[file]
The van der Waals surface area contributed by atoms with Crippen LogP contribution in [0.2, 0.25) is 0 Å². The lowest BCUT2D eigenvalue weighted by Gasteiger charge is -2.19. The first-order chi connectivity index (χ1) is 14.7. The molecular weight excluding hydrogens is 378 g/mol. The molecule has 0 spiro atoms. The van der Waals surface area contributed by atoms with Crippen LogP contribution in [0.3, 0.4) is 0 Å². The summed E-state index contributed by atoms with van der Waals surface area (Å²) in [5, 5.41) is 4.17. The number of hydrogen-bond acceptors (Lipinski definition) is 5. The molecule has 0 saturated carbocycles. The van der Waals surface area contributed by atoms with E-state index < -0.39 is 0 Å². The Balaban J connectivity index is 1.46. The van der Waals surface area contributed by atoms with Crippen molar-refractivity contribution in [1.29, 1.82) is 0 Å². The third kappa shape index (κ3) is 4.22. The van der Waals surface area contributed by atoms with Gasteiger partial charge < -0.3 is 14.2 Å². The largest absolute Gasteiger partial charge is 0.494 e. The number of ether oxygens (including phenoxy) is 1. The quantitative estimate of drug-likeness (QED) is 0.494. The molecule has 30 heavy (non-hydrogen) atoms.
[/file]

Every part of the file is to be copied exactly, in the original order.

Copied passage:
The van der Waals surface area contributed by atoms with Crippen LogP contribution in [0.2, 0.25) is 0 Å². The lowest BCUT2D eigenvalue weighted by Gasteiger charge is -2.19. The first-order chi connectivity index (χ1) is 14.7. The molecular weight excluding hydrogens is 378 g/mol. The molecule has 0 spiro atoms. The van der Waals surface area contributed by atoms with Crippen LogP contribution in [0.3, 0.4) is 0 Å². The summed E-state index contributed by atoms with van der Waals surface area (Å²) in [5, 5.41) is 4.17. The number of hydrogen-bond acceptors (Lipinski definition) is 5. The molecule has 0 saturated carbocycles. The van der Waals surface area contributed by atoms with E-state index < -0.39 is 0 Å². The Balaban J connectivity index is 1.46. The van der Waals surface area contributed by atoms with Crippen molar-refractivity contribution in [1.29, 1.82) is 0 Å². The third kappa shape index (κ3) is 4.22. The van der Waals surface area contributed by atoms with Gasteiger partial charge < -0.3 is 14.2 Å². The largest absolute Gasteiger partial charge is 0.494 e. The number of ether oxygens (including phenoxy) is 1. The quantitative estimate of drug-likeness (QED) is 0.494. The molecule has 30 heavy (non-hydrogen) atoms.